Intimidation – causing fear to another by way of threat Exclusion/Neglect – being left out, ignored and not attended to when required Confinement and/or false imprisonment Dominance – having the upper hand at all times, forceful behavior Denial/ Lies – the abuser denies carrying out such abuse and switches the blame onto he abused Such abuse can lead to: Suicide Depression/Anxiety Guilt/Confusion Low self-esteem Mental and physical exhaustion Isolation/Receptiveness Post-traumatic stress disorder Fearfulness – of people, animals, objects etc. Ђ? depending of what they are being threatened with Isolation/Receptiveness Self-neglect and changes in behavior Loss/Fear of sleep Because the abuser can turn the situation around the abused will be left fearing that it is their fault that such circumstances arose in the first instance. This will then be repeated over and over leaving the abused to feel that they re the one causing such issues and will take the blame every time something is said or done.
Eventually the abused will become so weak to the abuser that they will become compliant to every aspect of their wants and needs and have no life of their own, but at the same time being used as a ‘punch bag’ in regard to verbal threats and humiliation, intimidation and harassment and many other dominant aspects leading them to total negativity to life itself, believing that this is how it is and that there is no other life beyond. Financial Abuse Financial abuse is theft of money and/or property.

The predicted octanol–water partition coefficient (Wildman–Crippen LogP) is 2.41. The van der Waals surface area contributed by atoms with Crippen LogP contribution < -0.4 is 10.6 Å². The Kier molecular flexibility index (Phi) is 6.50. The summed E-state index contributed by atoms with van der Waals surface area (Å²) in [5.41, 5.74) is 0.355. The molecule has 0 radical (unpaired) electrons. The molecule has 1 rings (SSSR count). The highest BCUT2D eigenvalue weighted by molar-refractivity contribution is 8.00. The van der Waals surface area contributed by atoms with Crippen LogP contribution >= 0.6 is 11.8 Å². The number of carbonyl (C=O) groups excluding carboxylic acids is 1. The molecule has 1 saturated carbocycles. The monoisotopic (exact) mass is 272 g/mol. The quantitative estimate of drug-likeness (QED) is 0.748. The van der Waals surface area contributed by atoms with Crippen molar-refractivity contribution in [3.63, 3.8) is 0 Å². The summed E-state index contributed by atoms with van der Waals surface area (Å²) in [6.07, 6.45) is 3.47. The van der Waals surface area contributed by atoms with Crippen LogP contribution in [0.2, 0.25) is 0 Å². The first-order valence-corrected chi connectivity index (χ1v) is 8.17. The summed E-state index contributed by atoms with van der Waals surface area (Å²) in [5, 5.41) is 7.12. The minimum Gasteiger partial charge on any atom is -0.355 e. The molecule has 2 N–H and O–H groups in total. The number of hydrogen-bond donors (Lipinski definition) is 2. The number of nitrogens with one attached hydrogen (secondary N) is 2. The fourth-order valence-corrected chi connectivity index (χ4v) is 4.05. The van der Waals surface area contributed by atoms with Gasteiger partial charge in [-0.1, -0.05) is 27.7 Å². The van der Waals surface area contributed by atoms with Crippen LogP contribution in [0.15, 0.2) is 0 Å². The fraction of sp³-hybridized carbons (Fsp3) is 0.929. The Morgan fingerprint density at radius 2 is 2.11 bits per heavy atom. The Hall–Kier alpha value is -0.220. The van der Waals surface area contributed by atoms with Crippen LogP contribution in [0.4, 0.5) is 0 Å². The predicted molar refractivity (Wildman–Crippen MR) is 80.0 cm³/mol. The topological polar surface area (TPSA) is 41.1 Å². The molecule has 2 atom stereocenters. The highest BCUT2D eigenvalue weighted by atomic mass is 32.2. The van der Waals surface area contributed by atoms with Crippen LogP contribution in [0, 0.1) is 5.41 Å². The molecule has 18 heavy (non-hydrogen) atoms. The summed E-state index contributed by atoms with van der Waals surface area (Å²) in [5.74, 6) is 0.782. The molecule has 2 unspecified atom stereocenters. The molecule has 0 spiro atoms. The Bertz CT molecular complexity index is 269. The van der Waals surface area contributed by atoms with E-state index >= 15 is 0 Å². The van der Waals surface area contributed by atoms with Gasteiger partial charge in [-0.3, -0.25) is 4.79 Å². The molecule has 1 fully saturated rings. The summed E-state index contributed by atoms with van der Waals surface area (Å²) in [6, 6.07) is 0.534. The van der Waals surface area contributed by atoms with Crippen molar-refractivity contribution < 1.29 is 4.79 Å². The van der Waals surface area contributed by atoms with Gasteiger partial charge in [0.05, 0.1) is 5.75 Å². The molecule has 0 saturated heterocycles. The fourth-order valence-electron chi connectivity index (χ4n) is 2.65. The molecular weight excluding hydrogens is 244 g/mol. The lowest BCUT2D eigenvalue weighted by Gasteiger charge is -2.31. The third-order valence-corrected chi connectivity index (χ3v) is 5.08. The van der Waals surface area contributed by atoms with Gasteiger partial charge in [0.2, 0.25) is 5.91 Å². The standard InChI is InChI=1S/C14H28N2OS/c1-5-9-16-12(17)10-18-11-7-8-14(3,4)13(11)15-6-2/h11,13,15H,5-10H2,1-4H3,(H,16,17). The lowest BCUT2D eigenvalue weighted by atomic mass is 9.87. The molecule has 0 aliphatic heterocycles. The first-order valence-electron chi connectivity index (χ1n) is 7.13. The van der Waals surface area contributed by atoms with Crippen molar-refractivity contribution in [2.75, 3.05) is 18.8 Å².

This can be carried out by way of an open back door, a bank card or family member who has the Power of Attorney to gain money from a bank account, taking loose change from around the house or by a contractor claiming the roof needs repairs. If money or items are being taken it is financial abuse and is illegal. Signs Of financial abuse: Money or items are missing Obtaining Power of Attorney by deception Obtaining property deeds by deception Contractor deception -? money for property repairs etc. To carried out or excessively overcharged Care deception – not carrying out Career duties, living here by deception Cashing cheeses, pensions and benefits etc. Telephone scams If the abused has realized that things aren’t quite right regarding their money and/or possessions you may find them Continually looking for a particular thing or things – jewelry, ornaments etc. Show signs of fretting when particular people visit and wonder where they are all the time Carry their purse, bag, wallet etc. Everywhere they go Keep asking about money and question if you know how much they have Become worried that the roofing man (or any other contractor) keeps coming back You may also notice Bills piling up unpaid Letters from the bank Telephone no longer rings Electricity or Gas may be cut off Theft can be by anyone from a family member, friends, neighbors, the local handy-man, Social Care Staff, telephone banking fraud, internet banking fraud, a ‘new friend’ or a break-in.